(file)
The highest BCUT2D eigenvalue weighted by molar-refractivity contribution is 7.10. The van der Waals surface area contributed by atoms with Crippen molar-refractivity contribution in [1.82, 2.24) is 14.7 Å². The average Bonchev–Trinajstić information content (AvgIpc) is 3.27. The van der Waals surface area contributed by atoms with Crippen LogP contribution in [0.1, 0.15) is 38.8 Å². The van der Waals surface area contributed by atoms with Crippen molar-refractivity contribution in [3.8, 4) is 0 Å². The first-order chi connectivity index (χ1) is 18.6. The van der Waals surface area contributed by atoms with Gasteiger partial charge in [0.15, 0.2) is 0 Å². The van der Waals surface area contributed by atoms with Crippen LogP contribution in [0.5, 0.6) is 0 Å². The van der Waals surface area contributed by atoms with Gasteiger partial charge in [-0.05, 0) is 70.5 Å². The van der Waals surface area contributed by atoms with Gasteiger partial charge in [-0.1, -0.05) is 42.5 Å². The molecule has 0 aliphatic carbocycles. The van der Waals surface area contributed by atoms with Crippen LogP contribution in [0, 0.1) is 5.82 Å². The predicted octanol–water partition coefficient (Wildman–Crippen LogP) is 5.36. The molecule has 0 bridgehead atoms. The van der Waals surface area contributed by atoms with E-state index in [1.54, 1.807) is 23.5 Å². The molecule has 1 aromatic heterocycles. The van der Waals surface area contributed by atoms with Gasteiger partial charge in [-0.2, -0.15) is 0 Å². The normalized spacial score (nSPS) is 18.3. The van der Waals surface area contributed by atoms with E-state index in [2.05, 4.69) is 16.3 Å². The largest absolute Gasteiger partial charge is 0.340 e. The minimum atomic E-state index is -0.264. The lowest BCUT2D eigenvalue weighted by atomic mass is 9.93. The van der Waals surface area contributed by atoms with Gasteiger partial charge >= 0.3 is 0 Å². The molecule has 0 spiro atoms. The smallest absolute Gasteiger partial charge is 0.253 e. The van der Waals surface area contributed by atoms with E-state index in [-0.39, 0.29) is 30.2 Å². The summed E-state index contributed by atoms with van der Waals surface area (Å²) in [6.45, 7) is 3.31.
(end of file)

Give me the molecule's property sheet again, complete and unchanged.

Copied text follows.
The highest BCUT2D eigenvalue weighted by molar-refractivity contribution is 7.10. The van der Waals surface area contributed by atoms with Crippen molar-refractivity contribution in [1.82, 2.24) is 14.7 Å². The average Bonchev–Trinajstić information content (AvgIpc) is 3.27. The van der Waals surface area contributed by atoms with Crippen LogP contribution in [0.1, 0.15) is 38.8 Å². The van der Waals surface area contributed by atoms with Crippen molar-refractivity contribution in [3.8, 4) is 0 Å². The first-order chi connectivity index (χ1) is 18.6. The van der Waals surface area contributed by atoms with Gasteiger partial charge in [0.15, 0.2) is 0 Å². The van der Waals surface area contributed by atoms with Crippen LogP contribution in [0.5, 0.6) is 0 Å². The van der Waals surface area contributed by atoms with Gasteiger partial charge in [-0.05, 0) is 70.5 Å². The van der Waals surface area contributed by atoms with Gasteiger partial charge in [-0.1, -0.05) is 42.5 Å². The molecule has 0 aliphatic carbocycles. The van der Waals surface area contributed by atoms with Crippen LogP contribution in [0, 0.1) is 5.82 Å². The predicted octanol–water partition coefficient (Wildman–Crippen LogP) is 5.36. The molecule has 0 bridgehead atoms. The van der Waals surface area contributed by atoms with E-state index in [1.54, 1.807) is 23.5 Å². The molecule has 1 aromatic heterocycles. The van der Waals surface area contributed by atoms with Gasteiger partial charge in [-0.2, -0.15) is 0 Å². The normalized spacial score (nSPS) is 18.3. The van der Waals surface area contributed by atoms with E-state index in [2.05, 4.69) is 16.3 Å². The largest absolute Gasteiger partial charge is 0.340 e. The minimum atomic E-state index is -0.264. The lowest BCUT2D eigenvalue weighted by atomic mass is 9.93. The van der Waals surface area contributed by atoms with Gasteiger partial charge >= 0.3 is 0 Å². The molecule has 0 spiro atoms. The smallest absolute Gasteiger partial charge is 0.253 e. The van der Waals surface area contributed by atoms with E-state index in [-0.39, 0.29) is 30.2 Å². The summed E-state index contributed by atoms with van der Waals surface area (Å²) in [6.45, 7) is 3.31.